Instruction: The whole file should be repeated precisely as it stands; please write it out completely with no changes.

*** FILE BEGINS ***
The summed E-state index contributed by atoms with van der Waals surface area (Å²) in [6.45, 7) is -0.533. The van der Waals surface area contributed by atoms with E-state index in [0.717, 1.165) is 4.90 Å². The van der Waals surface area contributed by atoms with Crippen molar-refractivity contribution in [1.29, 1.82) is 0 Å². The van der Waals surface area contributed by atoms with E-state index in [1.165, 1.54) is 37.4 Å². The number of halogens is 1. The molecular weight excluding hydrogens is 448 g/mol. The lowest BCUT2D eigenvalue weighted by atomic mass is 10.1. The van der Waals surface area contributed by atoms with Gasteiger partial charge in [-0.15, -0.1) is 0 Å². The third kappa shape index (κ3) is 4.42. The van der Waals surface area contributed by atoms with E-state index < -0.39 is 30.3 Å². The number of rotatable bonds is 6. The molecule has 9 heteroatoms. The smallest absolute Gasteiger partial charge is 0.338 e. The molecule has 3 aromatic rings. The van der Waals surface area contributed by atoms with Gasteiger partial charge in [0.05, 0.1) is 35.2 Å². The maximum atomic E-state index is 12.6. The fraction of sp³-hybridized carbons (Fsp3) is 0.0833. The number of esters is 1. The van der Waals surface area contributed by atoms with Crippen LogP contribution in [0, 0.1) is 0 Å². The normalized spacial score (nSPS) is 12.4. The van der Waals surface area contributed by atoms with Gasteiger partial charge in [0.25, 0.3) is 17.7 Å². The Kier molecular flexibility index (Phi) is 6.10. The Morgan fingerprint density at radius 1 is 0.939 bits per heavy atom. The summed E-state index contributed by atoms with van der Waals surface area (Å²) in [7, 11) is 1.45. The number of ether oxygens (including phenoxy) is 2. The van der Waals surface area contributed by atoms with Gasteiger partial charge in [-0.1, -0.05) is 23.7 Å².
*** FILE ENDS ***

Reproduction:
The summed E-state index contributed by atoms with van der Waals surface area (Å²) in [6.45, 7) is -0.533. The van der Waals surface area contributed by atoms with E-state index in [0.717, 1.165) is 4.90 Å². The van der Waals surface area contributed by atoms with Crippen molar-refractivity contribution in [1.29, 1.82) is 0 Å². The van der Waals surface area contributed by atoms with E-state index in [1.165, 1.54) is 37.4 Å². The number of halogens is 1. The molecular weight excluding hydrogens is 448 g/mol. The lowest BCUT2D eigenvalue weighted by atomic mass is 10.1. The van der Waals surface area contributed by atoms with Gasteiger partial charge in [-0.15, -0.1) is 0 Å². The third kappa shape index (κ3) is 4.42. The van der Waals surface area contributed by atoms with E-state index < -0.39 is 30.3 Å². The number of rotatable bonds is 6. The molecule has 9 heteroatoms. The smallest absolute Gasteiger partial charge is 0.338 e. The molecule has 3 aromatic rings. The van der Waals surface area contributed by atoms with Gasteiger partial charge in [0.05, 0.1) is 35.2 Å². The maximum atomic E-state index is 12.6. The fraction of sp³-hybridized carbons (Fsp3) is 0.0833. The number of esters is 1. The van der Waals surface area contributed by atoms with Crippen LogP contribution in [0, 0.1) is 0 Å². The normalized spacial score (nSPS) is 12.4. The van der Waals surface area contributed by atoms with Gasteiger partial charge in [0.25, 0.3) is 17.7 Å². The Kier molecular flexibility index (Phi) is 6.10. The Morgan fingerprint density at radius 1 is 0.939 bits per heavy atom. The summed E-state index contributed by atoms with van der Waals surface area (Å²) in [7, 11) is 1.45. The number of ether oxygens (including phenoxy) is 2. The van der Waals surface area contributed by atoms with Gasteiger partial charge in [-0.1, -0.05) is 23.7 Å².